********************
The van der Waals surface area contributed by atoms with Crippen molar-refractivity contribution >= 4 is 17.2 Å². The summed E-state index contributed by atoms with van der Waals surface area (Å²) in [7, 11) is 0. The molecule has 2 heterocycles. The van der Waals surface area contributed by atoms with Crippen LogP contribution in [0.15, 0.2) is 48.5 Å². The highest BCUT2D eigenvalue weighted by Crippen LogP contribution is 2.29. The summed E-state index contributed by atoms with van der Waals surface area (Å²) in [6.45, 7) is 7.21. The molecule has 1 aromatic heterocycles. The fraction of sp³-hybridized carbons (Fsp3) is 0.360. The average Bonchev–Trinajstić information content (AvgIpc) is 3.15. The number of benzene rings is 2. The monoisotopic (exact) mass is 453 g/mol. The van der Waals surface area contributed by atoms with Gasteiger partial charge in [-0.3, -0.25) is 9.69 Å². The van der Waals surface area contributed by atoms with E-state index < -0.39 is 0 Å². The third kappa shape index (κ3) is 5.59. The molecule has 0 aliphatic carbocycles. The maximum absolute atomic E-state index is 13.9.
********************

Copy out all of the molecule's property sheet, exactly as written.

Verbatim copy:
The van der Waals surface area contributed by atoms with Crippen molar-refractivity contribution >= 4 is 17.2 Å². The summed E-state index contributed by atoms with van der Waals surface area (Å²) in [7, 11) is 0. The molecule has 2 heterocycles. The van der Waals surface area contributed by atoms with Crippen LogP contribution in [0.15, 0.2) is 48.5 Å². The highest BCUT2D eigenvalue weighted by Crippen LogP contribution is 2.29. The summed E-state index contributed by atoms with van der Waals surface area (Å²) in [6.45, 7) is 7.21. The molecule has 1 aromatic heterocycles. The fraction of sp³-hybridized carbons (Fsp3) is 0.360. The average Bonchev–Trinajstić information content (AvgIpc) is 3.15. The number of benzene rings is 2. The monoisotopic (exact) mass is 453 g/mol. The van der Waals surface area contributed by atoms with Gasteiger partial charge in [-0.3, -0.25) is 9.69 Å². The van der Waals surface area contributed by atoms with E-state index < -0.39 is 0 Å². The third kappa shape index (κ3) is 5.59. The molecule has 0 aliphatic carbocycles. The maximum absolute atomic E-state index is 13.9.